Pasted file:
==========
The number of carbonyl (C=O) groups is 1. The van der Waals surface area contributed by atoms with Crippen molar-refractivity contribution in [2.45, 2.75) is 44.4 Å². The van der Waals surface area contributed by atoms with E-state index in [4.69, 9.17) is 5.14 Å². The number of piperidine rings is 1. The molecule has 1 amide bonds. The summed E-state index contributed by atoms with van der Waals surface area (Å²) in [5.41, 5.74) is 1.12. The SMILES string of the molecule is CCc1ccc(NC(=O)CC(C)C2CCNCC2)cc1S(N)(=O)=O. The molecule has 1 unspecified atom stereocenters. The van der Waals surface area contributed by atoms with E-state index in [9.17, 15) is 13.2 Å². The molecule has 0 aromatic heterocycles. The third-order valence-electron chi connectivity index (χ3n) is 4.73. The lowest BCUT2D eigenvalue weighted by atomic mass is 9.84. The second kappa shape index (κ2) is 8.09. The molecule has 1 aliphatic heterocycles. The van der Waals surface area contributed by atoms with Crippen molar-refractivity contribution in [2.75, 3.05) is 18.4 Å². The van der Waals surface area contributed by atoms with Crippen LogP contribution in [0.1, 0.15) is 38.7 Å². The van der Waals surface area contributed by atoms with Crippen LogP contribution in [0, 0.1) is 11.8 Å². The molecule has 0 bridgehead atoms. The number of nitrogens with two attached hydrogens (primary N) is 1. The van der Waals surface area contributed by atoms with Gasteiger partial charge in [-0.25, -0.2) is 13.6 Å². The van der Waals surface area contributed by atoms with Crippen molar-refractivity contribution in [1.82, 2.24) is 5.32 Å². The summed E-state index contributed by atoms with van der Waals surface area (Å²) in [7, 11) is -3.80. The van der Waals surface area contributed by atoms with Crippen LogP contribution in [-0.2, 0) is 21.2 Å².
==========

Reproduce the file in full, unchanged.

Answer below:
The number of carbonyl (C=O) groups is 1. The van der Waals surface area contributed by atoms with Crippen molar-refractivity contribution in [2.45, 2.75) is 44.4 Å². The van der Waals surface area contributed by atoms with E-state index in [4.69, 9.17) is 5.14 Å². The number of piperidine rings is 1. The molecule has 1 amide bonds. The summed E-state index contributed by atoms with van der Waals surface area (Å²) in [5.41, 5.74) is 1.12. The SMILES string of the molecule is CCc1ccc(NC(=O)CC(C)C2CCNCC2)cc1S(N)(=O)=O. The molecule has 1 unspecified atom stereocenters. The van der Waals surface area contributed by atoms with E-state index in [9.17, 15) is 13.2 Å². The molecule has 0 aromatic heterocycles. The third-order valence-electron chi connectivity index (χ3n) is 4.73. The lowest BCUT2D eigenvalue weighted by atomic mass is 9.84. The second kappa shape index (κ2) is 8.09. The molecule has 1 aliphatic heterocycles. The van der Waals surface area contributed by atoms with Crippen molar-refractivity contribution in [2.75, 3.05) is 18.4 Å². The van der Waals surface area contributed by atoms with Crippen LogP contribution in [0.1, 0.15) is 38.7 Å². The van der Waals surface area contributed by atoms with Crippen LogP contribution in [0, 0.1) is 11.8 Å². The molecule has 0 bridgehead atoms. The number of nitrogens with two attached hydrogens (primary N) is 1. The van der Waals surface area contributed by atoms with Gasteiger partial charge in [-0.25, -0.2) is 13.6 Å². The van der Waals surface area contributed by atoms with Crippen molar-refractivity contribution in [1.82, 2.24) is 5.32 Å². The summed E-state index contributed by atoms with van der Waals surface area (Å²) in [7, 11) is -3.80. The van der Waals surface area contributed by atoms with Crippen LogP contribution in [-0.2, 0) is 21.2 Å².